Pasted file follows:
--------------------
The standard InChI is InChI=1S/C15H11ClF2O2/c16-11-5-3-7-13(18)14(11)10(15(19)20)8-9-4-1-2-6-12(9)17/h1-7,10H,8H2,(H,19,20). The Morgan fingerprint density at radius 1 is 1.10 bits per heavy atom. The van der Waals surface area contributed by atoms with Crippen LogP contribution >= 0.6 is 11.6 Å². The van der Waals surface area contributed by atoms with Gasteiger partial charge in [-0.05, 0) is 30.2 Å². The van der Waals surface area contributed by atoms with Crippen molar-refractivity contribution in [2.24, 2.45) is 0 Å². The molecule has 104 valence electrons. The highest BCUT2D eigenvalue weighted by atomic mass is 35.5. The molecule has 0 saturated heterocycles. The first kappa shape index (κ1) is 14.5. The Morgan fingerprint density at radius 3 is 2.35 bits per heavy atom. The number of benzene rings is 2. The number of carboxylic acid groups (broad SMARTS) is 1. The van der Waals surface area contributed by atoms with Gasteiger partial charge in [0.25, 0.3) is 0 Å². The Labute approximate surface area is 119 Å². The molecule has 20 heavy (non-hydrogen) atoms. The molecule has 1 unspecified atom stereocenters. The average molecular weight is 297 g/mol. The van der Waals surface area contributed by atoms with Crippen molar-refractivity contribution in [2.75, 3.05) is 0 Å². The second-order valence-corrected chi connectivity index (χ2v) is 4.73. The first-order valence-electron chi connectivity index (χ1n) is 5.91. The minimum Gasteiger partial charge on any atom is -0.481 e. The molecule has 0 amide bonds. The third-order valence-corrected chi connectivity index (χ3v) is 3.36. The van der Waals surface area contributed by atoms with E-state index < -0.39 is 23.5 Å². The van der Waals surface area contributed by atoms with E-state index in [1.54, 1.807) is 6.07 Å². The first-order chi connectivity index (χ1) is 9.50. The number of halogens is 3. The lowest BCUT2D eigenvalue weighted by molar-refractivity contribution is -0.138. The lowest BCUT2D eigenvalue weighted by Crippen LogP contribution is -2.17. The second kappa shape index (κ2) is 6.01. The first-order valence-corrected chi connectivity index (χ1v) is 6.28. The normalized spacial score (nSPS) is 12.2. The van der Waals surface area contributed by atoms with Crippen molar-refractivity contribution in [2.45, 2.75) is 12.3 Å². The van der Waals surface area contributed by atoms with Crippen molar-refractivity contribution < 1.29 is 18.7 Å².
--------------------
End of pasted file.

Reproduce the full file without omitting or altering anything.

The standard InChI is InChI=1S/C15H11ClF2O2/c16-11-5-3-7-13(18)14(11)10(15(19)20)8-9-4-1-2-6-12(9)17/h1-7,10H,8H2,(H,19,20). The Morgan fingerprint density at radius 1 is 1.10 bits per heavy atom. The van der Waals surface area contributed by atoms with Crippen LogP contribution >= 0.6 is 11.6 Å². The van der Waals surface area contributed by atoms with Gasteiger partial charge in [-0.05, 0) is 30.2 Å². The van der Waals surface area contributed by atoms with Crippen molar-refractivity contribution in [2.24, 2.45) is 0 Å². The molecule has 104 valence electrons. The highest BCUT2D eigenvalue weighted by atomic mass is 35.5. The molecule has 0 saturated heterocycles. The first kappa shape index (κ1) is 14.5. The Morgan fingerprint density at radius 3 is 2.35 bits per heavy atom. The number of benzene rings is 2. The number of carboxylic acid groups (broad SMARTS) is 1. The van der Waals surface area contributed by atoms with Gasteiger partial charge in [0.25, 0.3) is 0 Å². The Labute approximate surface area is 119 Å². The molecule has 20 heavy (non-hydrogen) atoms. The molecule has 1 unspecified atom stereocenters. The average molecular weight is 297 g/mol. The van der Waals surface area contributed by atoms with Crippen molar-refractivity contribution in [2.75, 3.05) is 0 Å². The second-order valence-corrected chi connectivity index (χ2v) is 4.73. The first-order valence-electron chi connectivity index (χ1n) is 5.91. The minimum Gasteiger partial charge on any atom is -0.481 e. The molecule has 0 amide bonds. The third-order valence-corrected chi connectivity index (χ3v) is 3.36. The van der Waals surface area contributed by atoms with E-state index < -0.39 is 23.5 Å². The van der Waals surface area contributed by atoms with E-state index in [1.54, 1.807) is 6.07 Å². The first-order chi connectivity index (χ1) is 9.50. The number of halogens is 3. The lowest BCUT2D eigenvalue weighted by molar-refractivity contribution is -0.138. The lowest BCUT2D eigenvalue weighted by Crippen LogP contribution is -2.17. The second kappa shape index (κ2) is 6.01. The first-order valence-corrected chi connectivity index (χ1v) is 6.28. The normalized spacial score (nSPS) is 12.2. The van der Waals surface area contributed by atoms with Crippen molar-refractivity contribution in [2.45, 2.75) is 12.3 Å². The van der Waals surface area contributed by atoms with Crippen molar-refractivity contribution < 1.29 is 18.7 Å².